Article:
The Irwin Allen creation has never lost its appeal in over fifty years, and 2018 marks its return in a new version of the classic series.
It’s not a secret what makes Lost in Space so appealing, it’s easy to relate to, and it’s a story as old as civilization itself. It’s a retelling of “Homer’s Odyssey” (8th century BC) and a thousand other stories about a heroic journey through strange lands in a search for home. It may be the home we know or a new home we have yet to discover.
Not unlike the story it tells Lost in Space has been on a long journey of its own as an idea in several different forms. The journey began as an American science fiction television series created and produced by Irwin Allen (1965 – 1968). The series follows the adventures of a pioneering family of space colonists who struggle to survive in a strange and often hostile universe after their ship is sabotaged and thrown off course. The show ran for three seasons, with 83 episodes airing between 1965 and 1968. The first season was in black and white, with the second and third seasons filmed in color.
Although the original concept (depicted in the unaired 1965 pilot episode) centered on the Robinson family, many later story lines focused primarily on Dr. Zachary Smith, played by Jonathan Harris. Smith and the Robot were both absent from the unaired pilot, as the addition of their characters was only decided upon once the series made it to production.
Originally written as an utterly evil (if careless) saboteur, Smith gradually became the troublesome, self-centered, incompetent character who provided the comic relief for the show and caused much of the conflict and misadventures. In the unaired pilot, what initially caused the group to become lost in space was a chance encounter with a meteor storm. Later, in the first aired episode, it was Smith’s unplanned presence on the ship that sent it off course into the meteor field, and his sabotage which caused the Robot to accelerate the ship into hyperdrive. Smith is thus the key to the story.
The show started out as a straight arrow adventure series, designed to appeal to the much less sophisticated viewers of the time, but at the beginning of the second season, it became a very camp and very tongue in cheek type production. There was an attempt to return the show to its roots of being a more straightforward adventure series in its third season. The series gained acceptance and popularity at the time. It is now, of course, considered an early science fiction classic that still has a cult following even after all this time.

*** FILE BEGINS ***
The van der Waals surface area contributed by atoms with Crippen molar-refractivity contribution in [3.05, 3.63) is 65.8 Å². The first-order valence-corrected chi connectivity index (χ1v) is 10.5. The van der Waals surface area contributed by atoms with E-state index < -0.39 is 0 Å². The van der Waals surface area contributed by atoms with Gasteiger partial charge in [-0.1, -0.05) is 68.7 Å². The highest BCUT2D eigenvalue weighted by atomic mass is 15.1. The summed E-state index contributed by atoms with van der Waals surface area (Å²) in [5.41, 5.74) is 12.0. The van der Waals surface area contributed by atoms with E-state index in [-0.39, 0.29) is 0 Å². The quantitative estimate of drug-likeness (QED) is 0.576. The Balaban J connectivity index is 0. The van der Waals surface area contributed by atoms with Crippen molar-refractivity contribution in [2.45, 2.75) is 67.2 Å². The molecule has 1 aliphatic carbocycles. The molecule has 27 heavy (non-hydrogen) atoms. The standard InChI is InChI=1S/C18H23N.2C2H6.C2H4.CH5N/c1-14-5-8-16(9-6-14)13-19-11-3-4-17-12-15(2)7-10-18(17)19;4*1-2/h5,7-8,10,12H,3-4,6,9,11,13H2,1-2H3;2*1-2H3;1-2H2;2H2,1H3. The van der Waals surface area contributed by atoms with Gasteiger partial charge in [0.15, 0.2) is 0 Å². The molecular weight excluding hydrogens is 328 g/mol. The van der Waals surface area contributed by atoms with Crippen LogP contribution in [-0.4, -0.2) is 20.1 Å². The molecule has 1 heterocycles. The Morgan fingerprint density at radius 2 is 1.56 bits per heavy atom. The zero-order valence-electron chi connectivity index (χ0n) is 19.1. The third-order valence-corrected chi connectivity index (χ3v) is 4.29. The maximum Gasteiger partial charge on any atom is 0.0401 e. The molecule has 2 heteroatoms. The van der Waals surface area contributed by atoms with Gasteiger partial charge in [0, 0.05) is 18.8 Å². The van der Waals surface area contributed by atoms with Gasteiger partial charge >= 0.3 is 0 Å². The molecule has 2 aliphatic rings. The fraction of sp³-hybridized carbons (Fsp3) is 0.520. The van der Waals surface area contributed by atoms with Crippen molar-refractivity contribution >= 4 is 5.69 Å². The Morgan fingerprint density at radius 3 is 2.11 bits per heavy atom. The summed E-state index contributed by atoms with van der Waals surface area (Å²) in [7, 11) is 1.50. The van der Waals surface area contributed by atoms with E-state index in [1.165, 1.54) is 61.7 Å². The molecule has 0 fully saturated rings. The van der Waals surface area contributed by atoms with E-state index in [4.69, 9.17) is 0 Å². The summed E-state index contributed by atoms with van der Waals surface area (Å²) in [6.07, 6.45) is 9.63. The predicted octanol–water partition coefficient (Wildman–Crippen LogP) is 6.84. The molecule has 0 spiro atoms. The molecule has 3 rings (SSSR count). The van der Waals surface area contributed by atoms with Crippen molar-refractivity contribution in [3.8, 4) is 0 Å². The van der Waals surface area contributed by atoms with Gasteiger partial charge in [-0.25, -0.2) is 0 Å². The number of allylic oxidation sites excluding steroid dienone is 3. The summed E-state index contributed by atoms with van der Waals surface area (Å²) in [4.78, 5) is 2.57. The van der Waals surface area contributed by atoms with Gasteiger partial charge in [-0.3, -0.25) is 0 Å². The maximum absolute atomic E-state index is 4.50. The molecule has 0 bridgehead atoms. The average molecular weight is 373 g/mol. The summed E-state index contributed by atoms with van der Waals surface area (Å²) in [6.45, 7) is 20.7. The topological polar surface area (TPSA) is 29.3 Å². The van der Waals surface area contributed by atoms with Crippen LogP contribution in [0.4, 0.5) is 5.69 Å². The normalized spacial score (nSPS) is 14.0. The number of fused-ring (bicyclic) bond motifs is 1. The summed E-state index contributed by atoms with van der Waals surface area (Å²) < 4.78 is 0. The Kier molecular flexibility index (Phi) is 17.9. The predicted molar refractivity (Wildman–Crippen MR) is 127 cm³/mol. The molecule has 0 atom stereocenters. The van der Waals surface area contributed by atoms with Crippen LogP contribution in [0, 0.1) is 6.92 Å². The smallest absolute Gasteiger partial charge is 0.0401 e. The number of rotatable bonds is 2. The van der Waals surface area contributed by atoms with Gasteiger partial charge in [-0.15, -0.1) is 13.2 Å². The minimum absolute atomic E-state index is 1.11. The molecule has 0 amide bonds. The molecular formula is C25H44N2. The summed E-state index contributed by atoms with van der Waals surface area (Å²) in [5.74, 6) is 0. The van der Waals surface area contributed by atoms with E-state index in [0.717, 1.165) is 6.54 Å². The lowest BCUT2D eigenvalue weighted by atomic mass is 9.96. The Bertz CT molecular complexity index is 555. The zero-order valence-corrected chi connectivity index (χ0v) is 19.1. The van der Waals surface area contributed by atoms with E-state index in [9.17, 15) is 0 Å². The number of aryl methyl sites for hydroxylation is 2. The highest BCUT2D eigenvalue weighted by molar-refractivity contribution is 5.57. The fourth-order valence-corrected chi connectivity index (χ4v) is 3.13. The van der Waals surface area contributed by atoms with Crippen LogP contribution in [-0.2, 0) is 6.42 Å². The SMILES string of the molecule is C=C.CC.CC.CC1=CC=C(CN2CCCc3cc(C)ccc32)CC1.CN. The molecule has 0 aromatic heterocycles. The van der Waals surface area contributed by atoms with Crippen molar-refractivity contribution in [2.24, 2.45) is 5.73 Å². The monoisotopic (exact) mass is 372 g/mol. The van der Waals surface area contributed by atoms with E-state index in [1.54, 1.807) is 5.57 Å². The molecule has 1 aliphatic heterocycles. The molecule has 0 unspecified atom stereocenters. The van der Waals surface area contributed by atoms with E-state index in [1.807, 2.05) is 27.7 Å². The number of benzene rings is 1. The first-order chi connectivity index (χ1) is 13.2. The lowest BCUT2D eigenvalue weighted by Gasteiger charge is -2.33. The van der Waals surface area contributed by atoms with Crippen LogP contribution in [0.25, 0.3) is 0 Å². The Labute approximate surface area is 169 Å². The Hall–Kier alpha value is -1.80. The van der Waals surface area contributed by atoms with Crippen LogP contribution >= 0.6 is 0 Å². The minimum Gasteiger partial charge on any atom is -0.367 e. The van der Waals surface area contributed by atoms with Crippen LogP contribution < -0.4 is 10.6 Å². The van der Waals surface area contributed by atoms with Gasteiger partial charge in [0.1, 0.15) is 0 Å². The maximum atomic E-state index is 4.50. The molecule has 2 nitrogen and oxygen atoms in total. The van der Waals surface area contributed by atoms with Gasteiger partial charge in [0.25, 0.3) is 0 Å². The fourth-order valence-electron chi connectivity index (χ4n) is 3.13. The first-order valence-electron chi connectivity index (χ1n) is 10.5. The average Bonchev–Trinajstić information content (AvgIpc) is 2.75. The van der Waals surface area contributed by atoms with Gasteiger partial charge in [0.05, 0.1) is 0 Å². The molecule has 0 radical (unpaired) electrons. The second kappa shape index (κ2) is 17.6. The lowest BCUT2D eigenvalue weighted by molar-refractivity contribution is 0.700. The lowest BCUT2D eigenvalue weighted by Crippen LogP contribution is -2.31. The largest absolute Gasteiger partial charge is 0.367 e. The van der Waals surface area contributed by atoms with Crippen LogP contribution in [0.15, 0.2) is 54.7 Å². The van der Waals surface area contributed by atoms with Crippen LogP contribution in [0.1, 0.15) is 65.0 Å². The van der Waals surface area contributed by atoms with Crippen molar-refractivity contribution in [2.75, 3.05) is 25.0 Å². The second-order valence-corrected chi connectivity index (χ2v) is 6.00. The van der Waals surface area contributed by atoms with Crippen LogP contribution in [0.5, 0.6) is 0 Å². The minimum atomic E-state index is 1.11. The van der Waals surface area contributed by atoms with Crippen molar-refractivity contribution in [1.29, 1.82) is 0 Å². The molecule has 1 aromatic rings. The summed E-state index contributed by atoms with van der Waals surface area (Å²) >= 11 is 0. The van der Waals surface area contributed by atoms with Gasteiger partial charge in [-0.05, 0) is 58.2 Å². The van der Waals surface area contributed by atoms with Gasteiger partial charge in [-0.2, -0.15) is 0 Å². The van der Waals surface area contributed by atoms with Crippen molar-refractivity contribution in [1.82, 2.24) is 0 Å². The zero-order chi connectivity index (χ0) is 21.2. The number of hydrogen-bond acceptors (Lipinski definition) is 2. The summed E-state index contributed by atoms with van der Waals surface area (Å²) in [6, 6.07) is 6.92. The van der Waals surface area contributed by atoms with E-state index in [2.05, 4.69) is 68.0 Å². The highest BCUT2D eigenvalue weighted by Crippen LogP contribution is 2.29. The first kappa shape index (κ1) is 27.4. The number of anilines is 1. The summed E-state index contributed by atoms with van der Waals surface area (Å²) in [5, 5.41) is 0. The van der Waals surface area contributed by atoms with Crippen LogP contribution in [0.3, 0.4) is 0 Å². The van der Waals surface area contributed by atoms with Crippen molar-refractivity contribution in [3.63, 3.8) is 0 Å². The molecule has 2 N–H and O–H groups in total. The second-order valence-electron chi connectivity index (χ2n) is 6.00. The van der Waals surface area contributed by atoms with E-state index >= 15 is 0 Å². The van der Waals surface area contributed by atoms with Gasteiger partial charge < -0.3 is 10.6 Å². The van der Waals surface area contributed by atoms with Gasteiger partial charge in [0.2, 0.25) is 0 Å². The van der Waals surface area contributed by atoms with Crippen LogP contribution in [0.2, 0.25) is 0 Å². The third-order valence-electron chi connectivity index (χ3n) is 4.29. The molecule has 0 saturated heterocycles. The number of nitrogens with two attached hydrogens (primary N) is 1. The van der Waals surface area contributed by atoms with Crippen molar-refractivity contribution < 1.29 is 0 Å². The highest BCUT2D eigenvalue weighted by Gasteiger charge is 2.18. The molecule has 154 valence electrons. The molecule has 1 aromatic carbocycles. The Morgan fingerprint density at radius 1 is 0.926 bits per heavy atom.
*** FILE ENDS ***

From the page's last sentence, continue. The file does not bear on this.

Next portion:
The Lost in Space brand next appeared as a 1998 American science fiction adventure film directed by Stephen Hopkins and starring William Hurt, Matt LeBlanc, and Gary Oldman. The film was shot in London and Shepperton and produced by New Line Cinema. The idea this time around was to update the same premise and give it a somewhat darker and more grounded approach.
The movie had some nice visual touches like the updated Jupiter 2, some alien spider-like robots the adventurers encountered and, of course, the resident robot B9. A lot of the updates made use of the budding CGI of the time.
The movie starts out looking very promising, until the unfortunate and misguided decision to have the ship crash land on a nearby planet. The film’s narrative takes an abrupt nosedive at this point, going way off course just like the ship itself, with a just plain dopey story involving time travel and some other nonsense that just didn’t work.
Next year the idea is being revisited again in the form of a ten-episode television series on Netflix, slated for a 2018 premiere. The premise of the remake will be the same as the original. Lost in Space follows the Robinsons as the family is forced to work together when they find themselves stranded light-years away from their original destination. Being essentially “lost in space,” they have to fight both their new alien surroundings and their own personal demons. The original series was set 30 years in the future (with the action taking place in 1997) and revolved around an attempt by the U.S. to colonize deep space by sending one single family on a five-and-a-half-year journey to another planet, until enemy agent Dr. Zachary Smith sabotages the mission, sending the ship off course.
It has been reported that the cast is in place for the upcoming series with Ignacio Serricchio (Witches of East End, The Wedding Ringer) appearing as Major Don West. Also onboard is Toby Stephens (Black Sails), who plays astrophysicist and family patriarch John Robinson. Molly Parker (Deadwood) as his wife and brilliant aerospace engineer Maureen Robinson. Taylor Russell (Falling Skies) as Judy Robinson, Mina Sundwall (Maggie’s Plan) as Penny Robinson, Max Jenkins (Sense8) as Will Robinson and Parker Posey (Superman Returns) as a gender-swapped Dr. Smith.
With its home on Netflix I think it’s probably safe to assume a more adult, gritty and grounded approach to the premise will emerge as the new motif following the trends of 21st-century remakes of 20th-century material, but who knows? Maybe Netflix will surprise us. I look forward to seeing how the classic story is treated the next time out. We can only hope it ends up being the great science fiction adventure this story deserves.